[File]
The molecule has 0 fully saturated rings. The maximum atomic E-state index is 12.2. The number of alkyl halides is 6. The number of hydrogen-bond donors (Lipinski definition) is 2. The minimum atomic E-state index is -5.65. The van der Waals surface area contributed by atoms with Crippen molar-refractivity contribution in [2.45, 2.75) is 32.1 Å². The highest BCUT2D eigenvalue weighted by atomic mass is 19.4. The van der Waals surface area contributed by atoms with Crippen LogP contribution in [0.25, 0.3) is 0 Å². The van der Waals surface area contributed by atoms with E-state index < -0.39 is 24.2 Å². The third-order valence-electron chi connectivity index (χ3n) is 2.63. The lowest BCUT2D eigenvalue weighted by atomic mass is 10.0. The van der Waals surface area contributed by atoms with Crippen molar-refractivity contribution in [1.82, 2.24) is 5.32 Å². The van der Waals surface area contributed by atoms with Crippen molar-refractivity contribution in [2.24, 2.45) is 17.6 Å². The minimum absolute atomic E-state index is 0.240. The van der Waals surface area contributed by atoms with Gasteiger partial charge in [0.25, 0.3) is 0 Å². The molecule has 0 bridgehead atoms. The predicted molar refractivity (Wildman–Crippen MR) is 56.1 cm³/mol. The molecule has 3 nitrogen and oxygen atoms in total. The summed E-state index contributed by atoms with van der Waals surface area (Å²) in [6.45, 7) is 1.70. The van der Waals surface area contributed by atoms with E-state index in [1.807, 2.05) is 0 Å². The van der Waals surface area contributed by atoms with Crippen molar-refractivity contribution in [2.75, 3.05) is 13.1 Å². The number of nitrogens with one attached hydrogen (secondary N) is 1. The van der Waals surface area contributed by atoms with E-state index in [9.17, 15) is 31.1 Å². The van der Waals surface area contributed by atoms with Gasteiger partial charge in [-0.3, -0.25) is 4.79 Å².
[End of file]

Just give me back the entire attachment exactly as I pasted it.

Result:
The molecule has 0 fully saturated rings. The maximum atomic E-state index is 12.2. The number of alkyl halides is 6. The number of hydrogen-bond donors (Lipinski definition) is 2. The minimum atomic E-state index is -5.65. The van der Waals surface area contributed by atoms with Crippen molar-refractivity contribution in [2.45, 2.75) is 32.1 Å². The highest BCUT2D eigenvalue weighted by atomic mass is 19.4. The van der Waals surface area contributed by atoms with Crippen LogP contribution in [0.25, 0.3) is 0 Å². The van der Waals surface area contributed by atoms with E-state index < -0.39 is 24.2 Å². The third-order valence-electron chi connectivity index (χ3n) is 2.63. The lowest BCUT2D eigenvalue weighted by atomic mass is 10.0. The van der Waals surface area contributed by atoms with Crippen molar-refractivity contribution in [1.82, 2.24) is 5.32 Å². The van der Waals surface area contributed by atoms with Crippen molar-refractivity contribution in [2.24, 2.45) is 17.6 Å². The minimum absolute atomic E-state index is 0.240. The van der Waals surface area contributed by atoms with Gasteiger partial charge in [0.25, 0.3) is 0 Å². The molecule has 0 bridgehead atoms. The predicted molar refractivity (Wildman–Crippen MR) is 56.1 cm³/mol. The molecule has 3 nitrogen and oxygen atoms in total. The summed E-state index contributed by atoms with van der Waals surface area (Å²) in [6.45, 7) is 1.70. The van der Waals surface area contributed by atoms with E-state index in [1.807, 2.05) is 0 Å². The van der Waals surface area contributed by atoms with Crippen molar-refractivity contribution in [2.75, 3.05) is 13.1 Å². The number of nitrogens with one attached hydrogen (secondary N) is 1. The van der Waals surface area contributed by atoms with E-state index in [9.17, 15) is 31.1 Å². The van der Waals surface area contributed by atoms with Gasteiger partial charge in [-0.3, -0.25) is 4.79 Å².